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Millions of Beijing residents are expected to vote today to choose their local people's representative. It's part of a once-in-five years low-level governance election. The Chinese regime says is an example of democracy in the country. But a handful of candidates not endorsed by the Chinese Communist Party say they've been left out of the ballot.
Ye Jinchun from Beijing's Xicheng District has been preparing for the election since August. But like two-dozen other independent candidates, her name was dropped from the final candidate list. The election committee that determines that list has been criticized for a lack of transparency.
[Ye Jinchun, Dropped Candidate]:
"It's not transparent. We weren't able to find out many things. There is a quota for the people's representative based on gender or occupation. The candidates determined by authorities all work in state-run or Communist Party affiliated organizations. Those who are not employed this way, like myself, are not included."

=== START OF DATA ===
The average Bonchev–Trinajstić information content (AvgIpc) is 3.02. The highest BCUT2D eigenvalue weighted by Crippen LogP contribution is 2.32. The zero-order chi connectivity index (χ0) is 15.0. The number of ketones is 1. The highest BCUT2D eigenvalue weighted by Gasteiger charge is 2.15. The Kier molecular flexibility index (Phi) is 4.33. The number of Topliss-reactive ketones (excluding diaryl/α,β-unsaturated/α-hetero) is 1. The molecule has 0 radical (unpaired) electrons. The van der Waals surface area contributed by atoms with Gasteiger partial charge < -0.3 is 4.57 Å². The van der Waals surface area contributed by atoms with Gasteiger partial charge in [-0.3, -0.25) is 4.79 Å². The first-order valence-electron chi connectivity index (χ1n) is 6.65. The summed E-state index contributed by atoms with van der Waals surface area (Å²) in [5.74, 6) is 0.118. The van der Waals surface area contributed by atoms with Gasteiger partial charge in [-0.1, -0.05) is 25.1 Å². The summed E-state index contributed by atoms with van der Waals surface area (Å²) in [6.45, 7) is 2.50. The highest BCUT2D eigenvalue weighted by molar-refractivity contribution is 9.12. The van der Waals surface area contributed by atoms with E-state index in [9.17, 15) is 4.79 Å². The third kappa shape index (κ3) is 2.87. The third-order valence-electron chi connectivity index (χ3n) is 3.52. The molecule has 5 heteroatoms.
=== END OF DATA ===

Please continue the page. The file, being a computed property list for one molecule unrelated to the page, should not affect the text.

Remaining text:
Another independent hopeful, Wu Lihong, says she was unable to even register because authorities controlled her movements in the lead up to the election.
[Wu Lihong, Dropped Candidate]:
"I was controlled between September 29 and October 24, and was unable to attend any election meetings. I was left off the initial candidate list. In restraining me, Beijing police have violated the constitution. They offered no explanation when they took me away at 2:00
in the morning. My family didn't even know about it. It's shameful what they did."
According to the Chinese constitution, anyone older than 18 years of age and without a criminal history can be a candidate in these elections. They just need the support of 10 or more people. But the reality for those who are nominated this way is risking being harassed and excluded.